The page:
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Congratulations! You have completed Cognitive Impairment in the Older ED Patient.
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An 81-year-old man is brought to the emergency department with a 2-week history of confusion and several months of progressive short-term memory loss. His family notes that he has been falling over the past few weeks and has had difficulty with his balance. He doesn’t seem to recognize his family members and is more sleepy than usual. On physical examination, you note an alert, inattentive but cooperative patient. His Mini Mental Status Exam Score is in the impaired range. Further neurologic examination reveals the presence of ataxia and left leg weakness. Sensation testing is unremarkable.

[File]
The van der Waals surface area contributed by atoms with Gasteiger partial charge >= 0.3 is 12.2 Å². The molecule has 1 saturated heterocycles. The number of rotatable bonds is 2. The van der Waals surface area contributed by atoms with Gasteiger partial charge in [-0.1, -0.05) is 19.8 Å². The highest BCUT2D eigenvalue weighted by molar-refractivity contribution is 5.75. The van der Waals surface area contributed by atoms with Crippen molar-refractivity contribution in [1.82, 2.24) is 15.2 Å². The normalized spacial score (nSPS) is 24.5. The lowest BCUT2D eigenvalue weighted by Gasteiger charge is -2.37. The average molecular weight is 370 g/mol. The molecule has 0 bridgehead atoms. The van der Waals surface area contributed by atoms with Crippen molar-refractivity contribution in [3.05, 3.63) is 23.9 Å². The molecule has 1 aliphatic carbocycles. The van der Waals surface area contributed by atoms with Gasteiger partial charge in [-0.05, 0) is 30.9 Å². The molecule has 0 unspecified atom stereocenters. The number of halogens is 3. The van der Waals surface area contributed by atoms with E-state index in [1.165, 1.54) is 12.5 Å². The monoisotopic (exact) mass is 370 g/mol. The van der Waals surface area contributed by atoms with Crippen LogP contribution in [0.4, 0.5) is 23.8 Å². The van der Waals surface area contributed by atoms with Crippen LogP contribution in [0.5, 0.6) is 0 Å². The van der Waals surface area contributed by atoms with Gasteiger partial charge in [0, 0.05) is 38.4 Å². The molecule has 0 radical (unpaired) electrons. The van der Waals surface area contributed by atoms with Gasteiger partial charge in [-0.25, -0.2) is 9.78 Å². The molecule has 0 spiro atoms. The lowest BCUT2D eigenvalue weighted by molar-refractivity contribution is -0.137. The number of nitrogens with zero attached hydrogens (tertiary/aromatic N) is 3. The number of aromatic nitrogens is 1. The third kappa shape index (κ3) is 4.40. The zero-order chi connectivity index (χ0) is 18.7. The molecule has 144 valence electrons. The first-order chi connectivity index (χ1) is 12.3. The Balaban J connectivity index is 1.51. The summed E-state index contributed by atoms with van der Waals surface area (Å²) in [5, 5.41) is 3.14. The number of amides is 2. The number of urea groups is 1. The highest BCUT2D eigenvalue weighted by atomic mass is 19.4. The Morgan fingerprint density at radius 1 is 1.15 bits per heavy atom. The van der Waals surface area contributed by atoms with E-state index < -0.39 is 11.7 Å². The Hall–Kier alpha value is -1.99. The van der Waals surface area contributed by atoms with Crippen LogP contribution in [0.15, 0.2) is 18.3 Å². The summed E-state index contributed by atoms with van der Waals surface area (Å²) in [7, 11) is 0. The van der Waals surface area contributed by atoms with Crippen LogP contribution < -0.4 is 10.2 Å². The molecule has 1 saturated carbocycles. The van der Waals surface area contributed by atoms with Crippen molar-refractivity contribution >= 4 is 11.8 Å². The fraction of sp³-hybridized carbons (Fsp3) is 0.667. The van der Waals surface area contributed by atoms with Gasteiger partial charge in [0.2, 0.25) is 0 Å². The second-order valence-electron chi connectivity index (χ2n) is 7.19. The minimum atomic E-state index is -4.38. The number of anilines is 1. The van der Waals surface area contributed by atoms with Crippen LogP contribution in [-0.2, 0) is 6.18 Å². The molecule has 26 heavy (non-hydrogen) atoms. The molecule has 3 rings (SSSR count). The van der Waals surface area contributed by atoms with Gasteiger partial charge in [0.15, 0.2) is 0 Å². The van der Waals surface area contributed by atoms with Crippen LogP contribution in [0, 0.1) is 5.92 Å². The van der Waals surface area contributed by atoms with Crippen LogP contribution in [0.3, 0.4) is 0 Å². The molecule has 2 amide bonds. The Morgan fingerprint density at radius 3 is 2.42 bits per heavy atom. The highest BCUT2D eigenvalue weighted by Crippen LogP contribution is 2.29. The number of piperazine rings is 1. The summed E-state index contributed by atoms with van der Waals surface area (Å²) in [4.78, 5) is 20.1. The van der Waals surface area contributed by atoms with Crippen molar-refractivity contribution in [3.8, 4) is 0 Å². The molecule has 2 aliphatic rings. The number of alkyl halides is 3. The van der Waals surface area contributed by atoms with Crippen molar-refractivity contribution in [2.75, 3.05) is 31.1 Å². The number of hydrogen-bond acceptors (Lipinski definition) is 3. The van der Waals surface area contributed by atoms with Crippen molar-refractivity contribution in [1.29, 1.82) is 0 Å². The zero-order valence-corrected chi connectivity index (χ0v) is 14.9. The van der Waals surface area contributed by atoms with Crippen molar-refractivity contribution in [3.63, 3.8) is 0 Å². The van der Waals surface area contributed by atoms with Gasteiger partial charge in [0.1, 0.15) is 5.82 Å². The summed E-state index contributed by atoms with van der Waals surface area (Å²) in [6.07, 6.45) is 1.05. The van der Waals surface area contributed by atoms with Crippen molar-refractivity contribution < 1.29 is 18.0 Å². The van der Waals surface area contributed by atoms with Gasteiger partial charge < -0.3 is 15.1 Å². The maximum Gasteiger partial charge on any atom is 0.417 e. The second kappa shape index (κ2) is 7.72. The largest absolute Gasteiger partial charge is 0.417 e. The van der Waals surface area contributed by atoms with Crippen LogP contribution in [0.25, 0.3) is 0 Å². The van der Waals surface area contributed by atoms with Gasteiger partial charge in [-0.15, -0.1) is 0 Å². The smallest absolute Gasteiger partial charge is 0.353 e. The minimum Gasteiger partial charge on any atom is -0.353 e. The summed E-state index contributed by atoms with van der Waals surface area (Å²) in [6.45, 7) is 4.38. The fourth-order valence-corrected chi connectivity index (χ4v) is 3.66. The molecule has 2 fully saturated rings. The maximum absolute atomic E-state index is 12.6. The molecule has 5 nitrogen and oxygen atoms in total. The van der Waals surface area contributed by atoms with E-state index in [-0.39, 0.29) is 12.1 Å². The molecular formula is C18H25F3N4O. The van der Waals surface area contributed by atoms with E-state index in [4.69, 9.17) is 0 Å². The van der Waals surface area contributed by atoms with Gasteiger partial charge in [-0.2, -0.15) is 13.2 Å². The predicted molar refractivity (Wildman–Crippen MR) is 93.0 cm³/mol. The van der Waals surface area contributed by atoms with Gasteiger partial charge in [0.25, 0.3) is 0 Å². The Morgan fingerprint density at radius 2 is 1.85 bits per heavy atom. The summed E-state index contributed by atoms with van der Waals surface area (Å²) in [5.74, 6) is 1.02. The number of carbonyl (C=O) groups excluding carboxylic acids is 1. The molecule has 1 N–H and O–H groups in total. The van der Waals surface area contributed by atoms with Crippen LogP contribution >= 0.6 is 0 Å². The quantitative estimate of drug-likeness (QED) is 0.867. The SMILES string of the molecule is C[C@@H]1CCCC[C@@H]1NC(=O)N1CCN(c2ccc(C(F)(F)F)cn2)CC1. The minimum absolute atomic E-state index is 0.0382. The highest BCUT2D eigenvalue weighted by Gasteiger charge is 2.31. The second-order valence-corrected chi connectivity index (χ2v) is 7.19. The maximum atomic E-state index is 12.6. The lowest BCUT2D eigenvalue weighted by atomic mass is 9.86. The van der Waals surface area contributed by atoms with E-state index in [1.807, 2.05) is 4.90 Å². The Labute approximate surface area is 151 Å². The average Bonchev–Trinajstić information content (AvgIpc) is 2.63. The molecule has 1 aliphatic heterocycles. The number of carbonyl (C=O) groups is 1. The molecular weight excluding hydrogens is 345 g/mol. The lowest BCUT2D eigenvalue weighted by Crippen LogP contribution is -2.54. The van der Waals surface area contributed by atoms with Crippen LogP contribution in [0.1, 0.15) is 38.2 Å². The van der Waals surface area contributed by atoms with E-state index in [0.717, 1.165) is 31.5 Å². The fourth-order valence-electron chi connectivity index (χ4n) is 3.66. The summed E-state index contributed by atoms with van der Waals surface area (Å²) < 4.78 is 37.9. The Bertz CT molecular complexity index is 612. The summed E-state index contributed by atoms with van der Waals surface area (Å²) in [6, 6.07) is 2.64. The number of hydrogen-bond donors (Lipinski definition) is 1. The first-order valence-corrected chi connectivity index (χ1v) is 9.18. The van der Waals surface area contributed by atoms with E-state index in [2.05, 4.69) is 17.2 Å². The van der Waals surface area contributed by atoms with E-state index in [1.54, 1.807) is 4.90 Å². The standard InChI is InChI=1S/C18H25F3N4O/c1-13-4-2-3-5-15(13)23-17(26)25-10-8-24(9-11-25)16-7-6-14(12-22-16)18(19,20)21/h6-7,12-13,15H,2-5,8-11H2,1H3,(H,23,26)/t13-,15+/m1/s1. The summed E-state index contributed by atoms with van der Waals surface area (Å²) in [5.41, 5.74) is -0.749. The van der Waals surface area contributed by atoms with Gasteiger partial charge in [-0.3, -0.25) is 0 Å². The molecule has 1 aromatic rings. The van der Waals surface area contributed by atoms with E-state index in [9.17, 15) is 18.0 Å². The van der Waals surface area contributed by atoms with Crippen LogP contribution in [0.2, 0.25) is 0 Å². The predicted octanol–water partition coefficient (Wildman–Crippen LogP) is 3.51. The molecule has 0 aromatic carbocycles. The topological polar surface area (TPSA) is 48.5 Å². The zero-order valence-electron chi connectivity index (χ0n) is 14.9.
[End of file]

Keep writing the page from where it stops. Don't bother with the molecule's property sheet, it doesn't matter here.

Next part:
Which test is NOT part of routine work-up for delirium.
An 85-year-old woman is sent to your ED with several days of intermittent drowsiness and aggressive behaviour. She is legally blind, wears a hearing aid, has limited mobility with a walker, and smokes. She was prescribed Valacyclovir and Amitryptiline for neuropathic pain from shingles last week.
What patient vulnerability factors does she have that place her at higher risk of developing delirium? Select all that apply.
Which statements about geriatric depression are FALSE?
Select all that apply.
A 72-year-old man presents to the ED with a two-day history of altered mental status. His wife tells you, “sometimes he doesn’t seem so bad but other times he is really out of it”. On physical exam, he is afebrile with normal vital signs. He is somewhat anxious but oriented to person, place, and year. He seems easily distracted and has trouble focusing on the interview. You perform a comprehensive evaluation that consists of a head CT, lumbar puncture, ECG, chest x-ray, and a comprehensive set of labs including a metabolic and infectious workout – all of which are unremarkable.
What is the next step in the management of this patient?
Approximately what proportion of delirium is recognized by ED physicians?